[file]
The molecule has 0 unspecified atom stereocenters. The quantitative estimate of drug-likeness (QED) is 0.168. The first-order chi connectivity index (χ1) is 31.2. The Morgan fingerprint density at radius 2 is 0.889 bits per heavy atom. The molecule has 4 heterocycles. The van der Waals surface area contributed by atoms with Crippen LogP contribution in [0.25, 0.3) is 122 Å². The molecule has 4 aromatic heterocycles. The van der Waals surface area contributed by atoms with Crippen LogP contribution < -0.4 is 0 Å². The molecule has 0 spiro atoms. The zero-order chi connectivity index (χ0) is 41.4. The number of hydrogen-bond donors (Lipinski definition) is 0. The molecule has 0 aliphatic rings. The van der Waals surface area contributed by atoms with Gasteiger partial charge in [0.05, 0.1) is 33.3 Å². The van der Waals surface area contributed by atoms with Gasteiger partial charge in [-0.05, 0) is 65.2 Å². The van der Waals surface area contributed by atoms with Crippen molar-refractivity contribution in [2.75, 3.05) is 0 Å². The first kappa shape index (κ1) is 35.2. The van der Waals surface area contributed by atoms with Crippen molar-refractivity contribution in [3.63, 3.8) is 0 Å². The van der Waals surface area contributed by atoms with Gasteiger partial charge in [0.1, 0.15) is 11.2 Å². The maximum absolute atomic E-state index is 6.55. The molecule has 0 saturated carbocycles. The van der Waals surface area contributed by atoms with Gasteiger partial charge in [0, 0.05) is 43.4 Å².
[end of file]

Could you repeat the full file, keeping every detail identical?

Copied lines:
The molecule has 0 unspecified atom stereocenters. The quantitative estimate of drug-likeness (QED) is 0.168. The first-order chi connectivity index (χ1) is 31.2. The Morgan fingerprint density at radius 2 is 0.889 bits per heavy atom. The molecule has 4 heterocycles. The van der Waals surface area contributed by atoms with Crippen LogP contribution in [0.25, 0.3) is 122 Å². The molecule has 4 aromatic heterocycles. The van der Waals surface area contributed by atoms with Crippen LogP contribution < -0.4 is 0 Å². The molecule has 0 spiro atoms. The zero-order chi connectivity index (χ0) is 41.4. The number of hydrogen-bond donors (Lipinski definition) is 0. The molecule has 0 aliphatic rings. The van der Waals surface area contributed by atoms with Gasteiger partial charge in [0.05, 0.1) is 33.3 Å². The van der Waals surface area contributed by atoms with Gasteiger partial charge in [-0.05, 0) is 65.2 Å². The van der Waals surface area contributed by atoms with Crippen molar-refractivity contribution in [2.75, 3.05) is 0 Å². The first kappa shape index (κ1) is 35.2. The van der Waals surface area contributed by atoms with Crippen molar-refractivity contribution in [3.63, 3.8) is 0 Å². The van der Waals surface area contributed by atoms with Gasteiger partial charge in [0.1, 0.15) is 11.2 Å². The maximum absolute atomic E-state index is 6.55. The molecule has 0 saturated carbocycles. The van der Waals surface area contributed by atoms with Gasteiger partial charge in [0, 0.05) is 43.4 Å².